Invitations to Play and Learn: Science Center and Collaberation

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As the big children continue to mature in their learning I am trying to move them towards more independent learning and learning to work together to do a project or master a concept. As I set up the schoolroom upstairs I tried to think about making spaces that would encourage them to work together with minimal help or supervision from me.

One natural place for that kind of work is in science- so I decided to establish a science center and to have them work with each other on the both scientific areas we had chosen for this year.

I tried to make the space inviting and to have them work in it every day. All of the materials they might need are nearby and the little table provides enough space to work without isolating them from each other.

 

Every Classroom Needs A Skeleton!

Science In Epiphany:

I thought it would be appropriate to study the stars during Epiphany so I collected materials on constellations and stars and wrote assignments into my planner.

So far I’ve learned the following:

  • Neither of them is very good at explaining their ideas to the other. There tends to be a fair amount of perceived disagreement with me sitting on the other side of the room working with the little boys and saying things like, “Neither of you is in charge.”, “Listen to him/her before you say ‘no, that won’t work”, “Do you need to take a break?”
  • Both of them have a good grasp of how to read something and pull out the important information. I’m pleased because I haven’t really taught them this intentionally.
  • Mouse is capable of much neater work than Buggle, but he is more likely to insist on her doing careful work than she is. He will make her get a ruler and cut labels straight before he accepts them. She’s ready to move on to the next thing when she’s made some kind of label.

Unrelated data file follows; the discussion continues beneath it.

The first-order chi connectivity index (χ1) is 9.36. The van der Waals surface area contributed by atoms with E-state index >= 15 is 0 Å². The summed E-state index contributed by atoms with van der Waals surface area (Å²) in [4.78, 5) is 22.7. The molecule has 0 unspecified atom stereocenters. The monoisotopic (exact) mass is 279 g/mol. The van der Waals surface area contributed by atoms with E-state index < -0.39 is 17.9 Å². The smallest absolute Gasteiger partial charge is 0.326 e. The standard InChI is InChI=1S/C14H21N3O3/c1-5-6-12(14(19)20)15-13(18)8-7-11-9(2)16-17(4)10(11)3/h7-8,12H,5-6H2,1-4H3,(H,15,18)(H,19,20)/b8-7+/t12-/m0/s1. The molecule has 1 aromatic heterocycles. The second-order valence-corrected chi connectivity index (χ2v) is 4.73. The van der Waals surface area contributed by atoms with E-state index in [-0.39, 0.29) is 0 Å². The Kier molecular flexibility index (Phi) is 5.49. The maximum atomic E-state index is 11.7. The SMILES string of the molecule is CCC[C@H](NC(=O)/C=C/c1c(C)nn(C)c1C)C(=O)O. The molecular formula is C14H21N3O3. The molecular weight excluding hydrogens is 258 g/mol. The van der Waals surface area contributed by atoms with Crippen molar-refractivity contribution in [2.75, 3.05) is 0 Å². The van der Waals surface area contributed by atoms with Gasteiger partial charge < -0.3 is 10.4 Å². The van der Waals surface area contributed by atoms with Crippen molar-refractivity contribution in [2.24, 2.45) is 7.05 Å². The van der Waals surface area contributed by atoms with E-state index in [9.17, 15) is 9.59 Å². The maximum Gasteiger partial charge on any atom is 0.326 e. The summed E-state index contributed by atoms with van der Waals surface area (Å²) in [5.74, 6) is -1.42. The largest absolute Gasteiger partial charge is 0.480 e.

• He has a tendency to be over meticulous. She shakes him out of that.
  • Their retention of information when working together is impressive. They both tend to “teach” the little boys random facts from their own lessons. The level of accuracy and detail when they have studied something together is much greater.
  • These assignments are going to take longer than if they were working individually.

In two weeks they have read two books about stars, started a “galaxy of star facts” on the wall, and made and mounted a diagram of the life cycle of a star.

The "Galaxy of Star Facts" is at the top of the picture.

The “Galaxy of Star Facts” is at the top of the picture.

 

Life Cycle of a Star

Life Cycle of a Star 2

 

We’re not moving as quickly as I had thought we would, but I’m not unhappy with that. Science is something we do all year and I’m very pleased with the way having them work together with very little input from me is helping them to deal with their strengths and weaknesses. The skills they are developing in listening, making a plan for a project, figuring out who should do what to accomplish it and actually implementing their plan are skills that will be useful for their entire lives. They are learning the material thoroughly even if slowly and that’s a trade off I’m content with for now!

 

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